, Volume 34, Issue 1, pp 105–111 | Cite as

Dysphagia Management in Iran: Knowledge, Attitude and Practice of Healthcare Providers

  • Sima Farpour
  • Hamid Reza FarpourEmail author
  • David Smithard
  • Bahareh Kardeh
  • Fatemeh Ghazaei
  • Mohsen Zafarghasempour
Original Article


Despite the remarkable burden of dysphagia, appropriate multidisciplinary management is lacking in Iran and patients are often deprived of effective treatments. Obtaining a full understanding of knowledge, attitude and practice (KAP) of healthcare providers is necessary to determine the gaps in improvement of the quality of care for dysphagic patients. A questionnaire was designed covering demographic information and the parameters of KAP. Face and content validity were determined. Test–retest reliability confirmed that the questionnaire scores are stable over time (r = 0.77, p value < 0.01). Participants were healthcare providers employed in university-affiliated hospitals in three major cities of Iran; Tehran, Shiraz and Mashhad. In total, 312 healthcare professionals completed our survey. The majority (96.8%) were familiar with the term “dysphagia or swallowing disorders”. Most of the participants believed their profession (88.5%), as well as other disciplines (92.3%) can play an important role in the management of dysphagia; and this problem should be recognized in a multidisciplinary manner (96.2%). Also, 60.9% had encountered a patient with dysphagia. 52.2% had used at least one assessment method, while 49.9% had applied at least one treatment method. However, very few participants were familiar with a standard test for screening and assessment of dysphagia (11.9%). 74.7% were willing to participate in a workshop on dysphagia. As the main pitfalls of care lie in diagnosis and treatment expertise, the policy of hospitals should prioritize educating and updating the skills of healthcare professionals, encourage multidisciplinary teamwork, establishing clear guidelines and facilitate access to advanced tools.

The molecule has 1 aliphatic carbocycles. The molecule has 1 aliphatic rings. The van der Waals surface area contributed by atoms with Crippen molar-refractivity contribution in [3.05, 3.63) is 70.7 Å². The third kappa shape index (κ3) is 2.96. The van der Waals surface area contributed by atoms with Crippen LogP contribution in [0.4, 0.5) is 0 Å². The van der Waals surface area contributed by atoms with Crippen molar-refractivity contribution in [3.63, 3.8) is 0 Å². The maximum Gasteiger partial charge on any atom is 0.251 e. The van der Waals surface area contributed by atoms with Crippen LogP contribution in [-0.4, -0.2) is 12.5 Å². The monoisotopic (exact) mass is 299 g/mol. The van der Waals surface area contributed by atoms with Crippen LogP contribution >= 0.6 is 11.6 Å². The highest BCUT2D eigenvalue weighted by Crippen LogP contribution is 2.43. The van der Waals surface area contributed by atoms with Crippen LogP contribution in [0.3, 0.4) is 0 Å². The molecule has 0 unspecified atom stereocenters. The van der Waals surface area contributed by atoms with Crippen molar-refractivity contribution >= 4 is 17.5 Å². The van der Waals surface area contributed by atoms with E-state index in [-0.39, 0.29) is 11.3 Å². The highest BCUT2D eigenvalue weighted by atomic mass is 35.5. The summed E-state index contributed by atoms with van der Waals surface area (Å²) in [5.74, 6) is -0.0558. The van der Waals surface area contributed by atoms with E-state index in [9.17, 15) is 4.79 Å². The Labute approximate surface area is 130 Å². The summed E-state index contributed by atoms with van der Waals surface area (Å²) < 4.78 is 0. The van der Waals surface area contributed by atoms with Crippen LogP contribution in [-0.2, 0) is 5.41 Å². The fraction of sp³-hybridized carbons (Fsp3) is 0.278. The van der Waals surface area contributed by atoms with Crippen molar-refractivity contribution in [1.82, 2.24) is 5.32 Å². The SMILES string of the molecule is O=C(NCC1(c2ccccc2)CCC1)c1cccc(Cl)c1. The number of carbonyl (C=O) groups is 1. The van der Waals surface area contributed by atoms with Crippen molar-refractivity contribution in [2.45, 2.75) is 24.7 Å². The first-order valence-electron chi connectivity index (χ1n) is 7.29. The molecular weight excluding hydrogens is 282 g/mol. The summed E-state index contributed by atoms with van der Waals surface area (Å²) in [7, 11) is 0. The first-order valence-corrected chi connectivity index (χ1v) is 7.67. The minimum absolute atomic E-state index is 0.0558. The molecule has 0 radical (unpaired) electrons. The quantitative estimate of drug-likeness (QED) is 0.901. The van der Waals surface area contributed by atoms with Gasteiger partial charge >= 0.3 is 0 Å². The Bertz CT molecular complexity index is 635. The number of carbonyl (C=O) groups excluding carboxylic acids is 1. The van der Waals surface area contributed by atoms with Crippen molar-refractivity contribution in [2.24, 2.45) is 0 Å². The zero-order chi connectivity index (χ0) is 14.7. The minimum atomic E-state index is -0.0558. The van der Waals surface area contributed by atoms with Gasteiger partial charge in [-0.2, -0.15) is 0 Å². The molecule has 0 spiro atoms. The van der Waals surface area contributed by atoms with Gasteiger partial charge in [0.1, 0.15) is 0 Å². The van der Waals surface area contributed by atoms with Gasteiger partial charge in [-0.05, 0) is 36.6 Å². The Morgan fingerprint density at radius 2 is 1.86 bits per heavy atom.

Deglutition Deglutition disorders Health personnel Knowledge Quality of health care 



This study was funded by Bone and Joint Diseases Research Center, Shiraz University of Medical Sciences, Shiraz, Iran (Grant No. 13502).

Compliance with Ethical Standards

Conflict of interest

All authors declare that they have no conflict of interest.

Ethical Approval

All procedures performed in studies involving human participants were in accordance with the ethical standards of the institutional research committee and with the 1964 Helsinki declaration and its later amendments or comparable ethical standards.

Informed Consent

Informed consent was obtained from all individual participants included in the study.


  1. 1.
    Cho SY, Choung RS, Saito YA, Schleck CD, Zinsmeister AR, Locke G, et al. Prevalence and risk factors for dysphagia: a USA community study. Neurogastroenterol Motil. 2015;27(2):212–9. Scholar
  2. 2.
    Rommel N, Hamdy S. Oropharyngeal dysphagia: manifestations and diagnosis. Nat Rev Gastroenterol Hepatol. 2016;13(1):49. Scholar
  3. 3.
    Clavé P, Shaker R. Dysphagia: current reality and scope of the problem. Nat Rev Gastroenterol Hepatol. 2015;12(5):259–70. Scholar
  4. 4.
    Kidambi T, Toto E, Ho N, Taft T, Hirano I. Temporal trends in the relative prevalence of dysphagia etiologies from 1999-2009. World J Gastroenterol. 2012;18(32):4335. Scholar
  5. 5.
    White GN, O’Rourke F, Ong BS, Cordato DJ, Chan DK. Dysphagia: causes, assessment, treatment, and management. Geriatrics. 2008;63(5):15–20.Google Scholar
  6. 6.
    Schindler A, Ginocchio D, Ruoppolo G. What we don’t know about dysphagia complications? Rev Laryngol Otol Rhinol. 2008;129(2):75–8.Google Scholar
  7. 7.
    Rofes L, Arreola V, Almirall J, Cabré M, Campins L, García-Peris P, et al. Diagnosis and management of oropharyngeal dysphagia and its nutritional and respiratory complications in the elderly. Gastroenterol Res Prac. 2011. Scholar
  8. 8.
    Chen P-H, Golub JS, Hapner ER, Johns MM. Prevalence of perceived dysphagia and quality-of-life impairment in a geriatric population. Dysphagia. 2009;24(1):1–6. Scholar
  9. 9.